'All The Earth Is A Grave'
All the earth is a grave and nothing escapes it,
nothing is so perfect that it does not descend to its tomb.
Rivers, rivulets, fountains and waters flow,
but never return to their joyful beginnings;
anxiously they hasten on the vast realms of the rain god.
As they widen their banks, they also fashion the sad urn of their burial.
Filled are the bowels of the earth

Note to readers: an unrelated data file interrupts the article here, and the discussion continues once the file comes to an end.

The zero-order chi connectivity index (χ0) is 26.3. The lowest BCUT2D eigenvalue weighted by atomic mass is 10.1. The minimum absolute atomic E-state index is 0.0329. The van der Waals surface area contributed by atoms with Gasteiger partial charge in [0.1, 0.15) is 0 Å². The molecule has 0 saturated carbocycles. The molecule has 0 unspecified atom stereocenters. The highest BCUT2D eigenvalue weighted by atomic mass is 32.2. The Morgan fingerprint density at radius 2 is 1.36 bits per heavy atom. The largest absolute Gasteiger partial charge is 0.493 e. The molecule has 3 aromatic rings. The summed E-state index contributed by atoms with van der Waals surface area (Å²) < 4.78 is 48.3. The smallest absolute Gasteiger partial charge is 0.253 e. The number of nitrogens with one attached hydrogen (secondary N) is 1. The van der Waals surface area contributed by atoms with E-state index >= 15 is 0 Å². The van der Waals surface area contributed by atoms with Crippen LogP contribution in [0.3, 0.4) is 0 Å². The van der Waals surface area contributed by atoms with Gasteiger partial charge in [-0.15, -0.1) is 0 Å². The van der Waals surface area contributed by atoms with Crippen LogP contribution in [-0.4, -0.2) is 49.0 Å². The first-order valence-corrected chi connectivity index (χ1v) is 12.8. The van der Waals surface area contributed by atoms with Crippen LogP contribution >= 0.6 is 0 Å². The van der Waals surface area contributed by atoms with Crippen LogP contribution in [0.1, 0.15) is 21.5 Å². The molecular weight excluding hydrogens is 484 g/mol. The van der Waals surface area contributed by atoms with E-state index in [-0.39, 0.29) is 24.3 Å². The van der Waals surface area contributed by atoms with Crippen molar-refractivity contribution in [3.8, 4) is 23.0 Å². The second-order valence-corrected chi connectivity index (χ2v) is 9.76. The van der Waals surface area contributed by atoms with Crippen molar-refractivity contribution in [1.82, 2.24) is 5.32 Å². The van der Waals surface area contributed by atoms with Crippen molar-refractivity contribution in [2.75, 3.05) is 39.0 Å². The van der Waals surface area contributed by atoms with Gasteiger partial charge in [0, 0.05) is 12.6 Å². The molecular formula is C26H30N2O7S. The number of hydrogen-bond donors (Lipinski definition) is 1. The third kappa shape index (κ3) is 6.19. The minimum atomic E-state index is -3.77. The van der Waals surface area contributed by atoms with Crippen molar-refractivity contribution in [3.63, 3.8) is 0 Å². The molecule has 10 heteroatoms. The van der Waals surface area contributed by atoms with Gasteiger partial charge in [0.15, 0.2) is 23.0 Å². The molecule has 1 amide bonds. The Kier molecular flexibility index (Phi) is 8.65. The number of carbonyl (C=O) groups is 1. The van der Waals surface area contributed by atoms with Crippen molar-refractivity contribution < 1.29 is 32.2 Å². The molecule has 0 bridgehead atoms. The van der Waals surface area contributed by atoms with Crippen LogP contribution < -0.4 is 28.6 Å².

with pestilential dust once flesh and bone,
once animate bodies of man who sat upon thrones,
decided cases, presided in council, commanded armies,
conquered provinces, possessed treasure, destroyed temples,
exulted in their pride, majesty, fortune, praise and power.
Vanished are these glories, just as the fearful smoke
vanishes that belches forth from the infernal fires of Popocatepetl.
Nothing recalls them but the written page.
Poem attributed to Nezahualcoyotl (meaning "Coyote in fast") April 28, 1402 – June 4, 1472.
He was a philosopher, poet and ruler (tlatoani) of the
city-state of Texcoco in pre-Columbian Mexico.